So, like a good Jewish mother, remind I will.

There are tsunamis of negativity out there in the news and in our daily experience that could drag us into a pit of despair, frustration, and anger; it takes huge energy and eternal optimism to remain at the surface of an ocean of negativity.

Making this even more challenging is that all my life I’ve felt like a lucky guy who both somehow attracts, and is attracted to, the melancholy couture of the underdogs of humanity and also the suffering of dogs and all other animals.

I have a positive and a negative pole of mourning.

I want everyone to feel like they’ve experienced the luck and good fortune that I have in their brief shot in the billions-to-one lottery win that is life.

I identified with the underdog and felt empathy for those who were tossed in fate’s storms. In early grade school, I would encourage the outcasts to sit beside me on the bus during school trips.

I love this empathy and I hate it simultaneously because I want to play God and relieve the anguish that so many endure… and most times… I can’t.

To attempt at being a superhero to those in need, while dealing with my inner narcissist, is a nasty duel that doesn’t often turn out as I hope.

Early this morning I was standing in the checkout line at my local Superstore, and there was a pair of men right in front of me, unloading their groceries onto the conveyor belt. Honestly, I felt a bit nervous and threatened by their appearance.

Mid 30’s, unkempt, small tears in their dirty t-shirts, gaps in their teeth, some even blackened with decay.

One looked like he may have been First Nations, I can’t be sure. He fidgeted a lot as his items were put through the scanner.

After all the items were through and totalled up, he decided he needed a lighter, so I slid my cart back so he could reach the shelf where chocolate bars and miscellaneous things (like lighters) were held. He grabbed one and put it on the conveyor belt. The cashier scanned it and told him his updated total.

He looked back and forth nervously and said he wanted a chocolate bar. I slid my cart back again and he reached for a Kit Kat but changed his mind and turned to another shelf where he struggled to decide, before slowly picking up two packs of gum and putting them on the conveyor. Once again his total was read out.

He pulled a charge/debit card from his jean’s pocket and held it to the reader. It let out a loud CLONK sound. Payment REFUSED. He did it again… same CLONK. The cashier suggested he try putting the card inside the reader and enter his PIN code.

Head hung low facing the ground, he shook his head, turned first left, then right, then wordlessly walked towards and out the exit door, his three full, plastic grocery bags remained sitting to the left of the cashier.

I could almost feel tears in my eyes as I sensed his shame and disappointment, maybe even rage, I’m just guessing.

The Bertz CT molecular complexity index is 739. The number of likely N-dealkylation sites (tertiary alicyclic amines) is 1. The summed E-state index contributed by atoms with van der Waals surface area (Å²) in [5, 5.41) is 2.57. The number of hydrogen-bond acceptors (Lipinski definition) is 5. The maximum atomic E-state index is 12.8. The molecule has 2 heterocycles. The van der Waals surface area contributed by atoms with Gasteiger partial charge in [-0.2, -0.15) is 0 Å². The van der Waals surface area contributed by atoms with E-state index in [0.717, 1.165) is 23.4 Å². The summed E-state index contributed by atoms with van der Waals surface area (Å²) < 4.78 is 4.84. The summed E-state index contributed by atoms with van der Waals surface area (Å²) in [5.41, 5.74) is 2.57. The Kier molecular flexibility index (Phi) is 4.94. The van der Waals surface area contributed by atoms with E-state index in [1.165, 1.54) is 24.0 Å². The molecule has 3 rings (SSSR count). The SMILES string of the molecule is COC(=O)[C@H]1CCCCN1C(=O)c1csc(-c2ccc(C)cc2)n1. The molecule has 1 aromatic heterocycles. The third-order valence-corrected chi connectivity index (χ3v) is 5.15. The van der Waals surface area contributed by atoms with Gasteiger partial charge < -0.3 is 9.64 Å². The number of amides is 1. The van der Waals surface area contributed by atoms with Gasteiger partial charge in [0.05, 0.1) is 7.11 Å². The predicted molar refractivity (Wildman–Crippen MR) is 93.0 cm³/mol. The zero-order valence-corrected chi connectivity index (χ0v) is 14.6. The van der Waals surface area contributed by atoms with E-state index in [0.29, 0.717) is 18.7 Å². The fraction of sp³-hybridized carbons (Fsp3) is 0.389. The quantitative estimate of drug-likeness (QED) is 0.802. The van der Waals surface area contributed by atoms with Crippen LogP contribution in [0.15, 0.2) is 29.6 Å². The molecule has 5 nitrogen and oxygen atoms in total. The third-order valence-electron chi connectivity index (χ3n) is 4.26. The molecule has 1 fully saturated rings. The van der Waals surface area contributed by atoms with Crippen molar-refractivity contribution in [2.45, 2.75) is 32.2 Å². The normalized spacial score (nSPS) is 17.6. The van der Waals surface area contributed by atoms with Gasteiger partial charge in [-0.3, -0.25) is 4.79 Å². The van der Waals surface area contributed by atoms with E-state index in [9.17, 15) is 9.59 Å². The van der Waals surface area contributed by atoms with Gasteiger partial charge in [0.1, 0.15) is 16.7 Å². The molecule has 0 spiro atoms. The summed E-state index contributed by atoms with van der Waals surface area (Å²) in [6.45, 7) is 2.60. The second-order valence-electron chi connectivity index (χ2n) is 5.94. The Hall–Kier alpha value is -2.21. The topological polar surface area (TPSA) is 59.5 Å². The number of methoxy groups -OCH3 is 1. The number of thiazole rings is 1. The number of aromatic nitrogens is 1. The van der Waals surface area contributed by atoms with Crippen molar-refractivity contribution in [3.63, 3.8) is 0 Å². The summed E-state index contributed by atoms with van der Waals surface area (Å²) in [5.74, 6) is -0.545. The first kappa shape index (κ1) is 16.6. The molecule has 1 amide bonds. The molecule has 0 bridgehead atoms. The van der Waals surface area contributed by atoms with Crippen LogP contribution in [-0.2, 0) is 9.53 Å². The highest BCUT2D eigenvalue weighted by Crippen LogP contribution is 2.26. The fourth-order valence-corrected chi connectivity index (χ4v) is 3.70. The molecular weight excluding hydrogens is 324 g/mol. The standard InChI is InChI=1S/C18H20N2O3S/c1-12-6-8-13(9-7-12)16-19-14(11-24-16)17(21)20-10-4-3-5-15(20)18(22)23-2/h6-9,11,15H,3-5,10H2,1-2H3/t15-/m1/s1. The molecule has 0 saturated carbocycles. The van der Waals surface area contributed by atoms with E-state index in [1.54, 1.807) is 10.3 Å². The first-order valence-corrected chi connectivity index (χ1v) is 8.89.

Quickly, my emotions turned to anger and disgust when the woman shopper in her 50’s behind me shook her head and muttered disdainfully… “Those people“.

Her judgment utterance was instantaneous and I felt shame again but in a different vein than the shame I held inside just seconds earlier.

She judged the fellow (as did I but in a sad and not critical way). And now I was judging her and making assumptions about her. Talk about a vicious circle and one that highlights so much of what we all see in the world today.

“The practice – Catch yourself before you are judgmental. How do you stand in awe at what people have to carry rather than in judgment at how they carry it? You are catching yourself all the time.”   
Father Gregory Boyle (NYT Times bestselling author)


We all judge at times (I do frequently), and see the other as a problem.

One little lesson I take away from my years of working in a lab and collecting blood samples from patients goes like this…

The people I encountered everyday were more than likely struggling with an internal worry and fear.

They may have had anemia, or leukemia, or cancer of a thousand varieties, or just an annoying vaginal itch that wouldn’t stop irritating.

Yes, they may have looked normal and healthy, but, with few exceptions, these folks were brawling with an inner voice that said over and over to them that they could be very sick or even dying.

If they snapped at me or didn’t respond to niceties, my negative judgment evolved over time from irritation to patience and compassion. I wasn’t walking in their shoes, and if I was, I would likely act in the same manner I told myself.

So nowadays when I’m in the supermarket and something a bit unusual happens like the incident I’ve talked about above (and no one is in danger), I (YODA)- try to find my inner compassion (and I’m not always successful), because I don’t know the story of their life or this moment.

All the dogs out there, whether two-legged or four-legged deserve my best attempt at understanding.